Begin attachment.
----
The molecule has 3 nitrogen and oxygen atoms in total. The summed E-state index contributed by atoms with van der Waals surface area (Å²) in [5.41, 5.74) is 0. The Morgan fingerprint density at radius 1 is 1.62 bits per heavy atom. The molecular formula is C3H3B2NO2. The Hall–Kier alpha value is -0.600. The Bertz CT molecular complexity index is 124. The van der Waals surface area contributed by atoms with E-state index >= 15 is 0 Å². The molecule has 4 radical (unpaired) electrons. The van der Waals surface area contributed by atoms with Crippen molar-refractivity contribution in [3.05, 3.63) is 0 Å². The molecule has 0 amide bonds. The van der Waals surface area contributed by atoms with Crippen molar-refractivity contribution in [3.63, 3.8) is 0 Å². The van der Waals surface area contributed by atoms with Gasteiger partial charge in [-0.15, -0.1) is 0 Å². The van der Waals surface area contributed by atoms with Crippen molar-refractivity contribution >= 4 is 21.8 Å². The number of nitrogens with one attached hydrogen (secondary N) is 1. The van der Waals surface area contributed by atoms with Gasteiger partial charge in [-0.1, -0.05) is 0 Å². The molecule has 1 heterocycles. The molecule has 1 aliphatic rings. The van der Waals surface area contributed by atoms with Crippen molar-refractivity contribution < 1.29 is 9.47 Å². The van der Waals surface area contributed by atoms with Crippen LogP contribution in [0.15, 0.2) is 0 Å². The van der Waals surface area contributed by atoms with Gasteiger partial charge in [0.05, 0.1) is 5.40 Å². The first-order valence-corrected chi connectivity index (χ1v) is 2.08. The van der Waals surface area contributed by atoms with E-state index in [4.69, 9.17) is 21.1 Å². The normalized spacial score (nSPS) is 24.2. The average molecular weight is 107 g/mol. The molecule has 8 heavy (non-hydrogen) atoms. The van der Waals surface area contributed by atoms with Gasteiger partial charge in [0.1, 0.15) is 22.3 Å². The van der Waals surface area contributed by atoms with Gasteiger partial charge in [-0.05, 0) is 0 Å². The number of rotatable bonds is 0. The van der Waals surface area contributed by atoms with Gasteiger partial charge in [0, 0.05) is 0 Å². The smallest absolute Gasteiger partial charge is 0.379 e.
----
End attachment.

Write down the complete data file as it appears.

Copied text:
The molecule has 3 nitrogen and oxygen atoms in total. The summed E-state index contributed by atoms with van der Waals surface area (Å²) in [5.41, 5.74) is 0. The Morgan fingerprint density at radius 1 is 1.62 bits per heavy atom. The molecular formula is C3H3B2NO2. The Hall–Kier alpha value is -0.600. The Bertz CT molecular complexity index is 124. The van der Waals surface area contributed by atoms with E-state index >= 15 is 0 Å². The molecule has 4 radical (unpaired) electrons. The van der Waals surface area contributed by atoms with Crippen molar-refractivity contribution in [3.05, 3.63) is 0 Å². The molecule has 0 amide bonds. The van der Waals surface area contributed by atoms with Crippen molar-refractivity contribution in [3.63, 3.8) is 0 Å². The van der Waals surface area contributed by atoms with Gasteiger partial charge in [-0.15, -0.1) is 0 Å². The van der Waals surface area contributed by atoms with Crippen molar-refractivity contribution >= 4 is 21.8 Å². The number of nitrogens with one attached hydrogen (secondary N) is 1. The van der Waals surface area contributed by atoms with Gasteiger partial charge in [-0.1, -0.05) is 0 Å². The molecule has 1 heterocycles. The molecule has 1 aliphatic rings. The van der Waals surface area contributed by atoms with Crippen molar-refractivity contribution < 1.29 is 9.47 Å². The van der Waals surface area contributed by atoms with Crippen LogP contribution in [0.15, 0.2) is 0 Å². The van der Waals surface area contributed by atoms with Gasteiger partial charge in [0.05, 0.1) is 5.40 Å². The first-order valence-corrected chi connectivity index (χ1v) is 2.08. The van der Waals surface area contributed by atoms with E-state index in [4.69, 9.17) is 21.1 Å². The normalized spacial score (nSPS) is 24.2. The average molecular weight is 107 g/mol. The molecule has 8 heavy (non-hydrogen) atoms. The van der Waals surface area contributed by atoms with Gasteiger partial charge in [0.1, 0.15) is 22.3 Å². The van der Waals surface area contributed by atoms with Gasteiger partial charge in [-0.05, 0) is 0 Å². The number of rotatable bonds is 0. The van der Waals surface area contributed by atoms with Gasteiger partial charge in [0, 0.05) is 0 Å². The smallest absolute Gasteiger partial charge is 0.379 e.